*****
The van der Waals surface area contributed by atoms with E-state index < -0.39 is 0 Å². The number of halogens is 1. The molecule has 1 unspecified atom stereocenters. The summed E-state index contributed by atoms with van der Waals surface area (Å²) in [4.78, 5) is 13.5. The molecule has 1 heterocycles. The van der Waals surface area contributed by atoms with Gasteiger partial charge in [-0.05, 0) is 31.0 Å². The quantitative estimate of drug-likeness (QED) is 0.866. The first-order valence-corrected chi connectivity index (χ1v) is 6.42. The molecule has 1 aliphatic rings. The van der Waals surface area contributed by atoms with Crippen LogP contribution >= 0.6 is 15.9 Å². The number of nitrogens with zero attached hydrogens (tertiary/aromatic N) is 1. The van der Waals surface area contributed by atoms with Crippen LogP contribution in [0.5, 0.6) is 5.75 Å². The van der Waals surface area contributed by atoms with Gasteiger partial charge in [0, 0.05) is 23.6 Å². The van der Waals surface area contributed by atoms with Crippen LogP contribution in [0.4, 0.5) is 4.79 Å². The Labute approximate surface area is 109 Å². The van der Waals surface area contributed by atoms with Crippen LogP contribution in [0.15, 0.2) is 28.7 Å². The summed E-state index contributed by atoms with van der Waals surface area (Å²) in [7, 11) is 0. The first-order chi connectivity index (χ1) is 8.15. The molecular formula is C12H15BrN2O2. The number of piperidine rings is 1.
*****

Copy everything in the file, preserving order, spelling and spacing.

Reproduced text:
The van der Waals surface area contributed by atoms with E-state index < -0.39 is 0 Å². The number of halogens is 1. The molecule has 1 unspecified atom stereocenters. The summed E-state index contributed by atoms with van der Waals surface area (Å²) in [4.78, 5) is 13.5. The molecule has 1 heterocycles. The van der Waals surface area contributed by atoms with Gasteiger partial charge in [-0.05, 0) is 31.0 Å². The quantitative estimate of drug-likeness (QED) is 0.866. The first-order valence-corrected chi connectivity index (χ1v) is 6.42. The molecule has 1 aliphatic rings. The van der Waals surface area contributed by atoms with Crippen LogP contribution >= 0.6 is 15.9 Å². The number of nitrogens with zero attached hydrogens (tertiary/aromatic N) is 1. The van der Waals surface area contributed by atoms with Crippen LogP contribution in [0.5, 0.6) is 5.75 Å². The van der Waals surface area contributed by atoms with Gasteiger partial charge in [0, 0.05) is 23.6 Å². The van der Waals surface area contributed by atoms with Crippen LogP contribution in [0.4, 0.5) is 4.79 Å². The Labute approximate surface area is 109 Å². The van der Waals surface area contributed by atoms with Crippen LogP contribution in [0.15, 0.2) is 28.7 Å². The summed E-state index contributed by atoms with van der Waals surface area (Å²) in [7, 11) is 0. The first-order chi connectivity index (χ1) is 8.15. The molecular formula is C12H15BrN2O2. The number of piperidine rings is 1.